Peritoneal mesothelioma is a malignant mesothelioma that forms in the peritoneum, the portion of the mesothelium that surrounds the stomach and the intestines in the abdominal cavity. The exact cause of peritoneal mesothelioma is something of a mystery. It is well-established that asbestos exposure is the proximate cause of peritoneal mesothelioma, but unlike in pleural mesothelioma where the means by which the asbestos fibers cause the disease is well understood, medical researchers are divided about what is happening in peritoneal mesothelioma. The principal question is how the asbestos fibers are getting into the peritoneum, since it is not connected directly to the lungs. Some researchers believe that peritoneal mesothelioma is caused when asbestos fibers are ingested in water or (more rarely) food, and then migrate through the stomach or intestinal wall. Other researchers believe that the asbestos fibers must be coming in through the lungs and then migrating into the peritoneum via the lymph system or the bloodstream. It is even possible that asbestos fibers might be present in sputum which is coughed up and then ingested.

Peritoneal mesothelioma follows a similar progression as pleural mesothelioma, but obviously affects different portions of the body. Rather than compressing the lung, the peritoneal mesothelioma tumor expands into the bowel or creates a distended stomach, and the excess fluid that is produced by the tumor goes into the abdominal cavity rather than flowing in the pleura. Between 20 and 35 percent of cases of malignant mesothelioma are peritoneal. It is possible for peritoneal mesothelioma to spread back into the pleura and for a patient to develop both pleural and peritoneal mesothelioma; this seems to happen more frequently from the peritoneum to the pleura, rather than the other way around.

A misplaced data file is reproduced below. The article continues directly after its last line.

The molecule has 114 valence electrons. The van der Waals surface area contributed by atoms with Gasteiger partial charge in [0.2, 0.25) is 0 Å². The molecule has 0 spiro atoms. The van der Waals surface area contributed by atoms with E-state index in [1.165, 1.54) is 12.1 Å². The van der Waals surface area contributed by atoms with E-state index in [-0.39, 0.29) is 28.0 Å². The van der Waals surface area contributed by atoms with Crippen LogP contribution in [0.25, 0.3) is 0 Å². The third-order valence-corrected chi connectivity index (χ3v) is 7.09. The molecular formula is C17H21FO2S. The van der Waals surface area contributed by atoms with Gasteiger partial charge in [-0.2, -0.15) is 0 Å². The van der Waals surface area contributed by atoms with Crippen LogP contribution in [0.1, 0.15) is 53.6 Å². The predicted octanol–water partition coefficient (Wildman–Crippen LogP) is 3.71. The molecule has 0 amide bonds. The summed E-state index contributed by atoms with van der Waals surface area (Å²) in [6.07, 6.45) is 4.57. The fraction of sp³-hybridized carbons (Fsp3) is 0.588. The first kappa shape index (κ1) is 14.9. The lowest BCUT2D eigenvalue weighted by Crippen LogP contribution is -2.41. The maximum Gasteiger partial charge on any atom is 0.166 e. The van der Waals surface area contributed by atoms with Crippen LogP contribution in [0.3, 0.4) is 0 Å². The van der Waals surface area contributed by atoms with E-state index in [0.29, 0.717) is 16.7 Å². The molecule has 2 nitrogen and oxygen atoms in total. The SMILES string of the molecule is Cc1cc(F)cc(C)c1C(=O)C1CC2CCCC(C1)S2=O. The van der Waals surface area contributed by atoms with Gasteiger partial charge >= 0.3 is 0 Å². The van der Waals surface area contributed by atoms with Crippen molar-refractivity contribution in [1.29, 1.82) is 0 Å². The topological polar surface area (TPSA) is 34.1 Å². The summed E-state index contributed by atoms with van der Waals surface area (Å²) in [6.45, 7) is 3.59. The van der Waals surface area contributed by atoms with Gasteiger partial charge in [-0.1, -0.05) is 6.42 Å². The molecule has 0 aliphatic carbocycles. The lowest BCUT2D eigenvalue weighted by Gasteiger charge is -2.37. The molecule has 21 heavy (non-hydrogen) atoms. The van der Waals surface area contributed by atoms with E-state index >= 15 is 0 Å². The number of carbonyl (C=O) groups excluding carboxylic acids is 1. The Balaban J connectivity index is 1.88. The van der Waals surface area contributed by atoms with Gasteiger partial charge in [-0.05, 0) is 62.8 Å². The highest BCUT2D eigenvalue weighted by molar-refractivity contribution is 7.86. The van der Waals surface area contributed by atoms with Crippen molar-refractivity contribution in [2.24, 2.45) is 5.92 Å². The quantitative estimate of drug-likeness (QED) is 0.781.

Peritoneal mesothelioma differs from pleural mesothelioma because it attacks a different portion of the body. The symptoms of peritoneal mesothelioma often do not become serious until the disease has progressed significantly. Symptoms include abdominal pain, palpable masses in the abdomen, bowel function problems, weight loss, and a buildup of fluid in the abdomen known as ascites. In order to diagnosis peritoneal mesothelioma, the doctor will begin with a cytological test, examining abdominal fluid under a microscope to look for cancer cells. Further diagnostic work involves a biopsy conducted via laparoscopy, but further diagnostic surgery (i.e. a conventional biopsy) may be required as laparoscopic examination does not always produce enough testable tissue.

There is an extremely rare form of peritoneal mesothelioma in which the testicles of a male patient develop tumors. The covering of the scrotum is actually an outgrowth of the peritoneal mesothelium. It is believed that fibers from the stomach may migrate to the scrotal covering and that a typical mesothelioma can form there. This is exceptionally rare, however.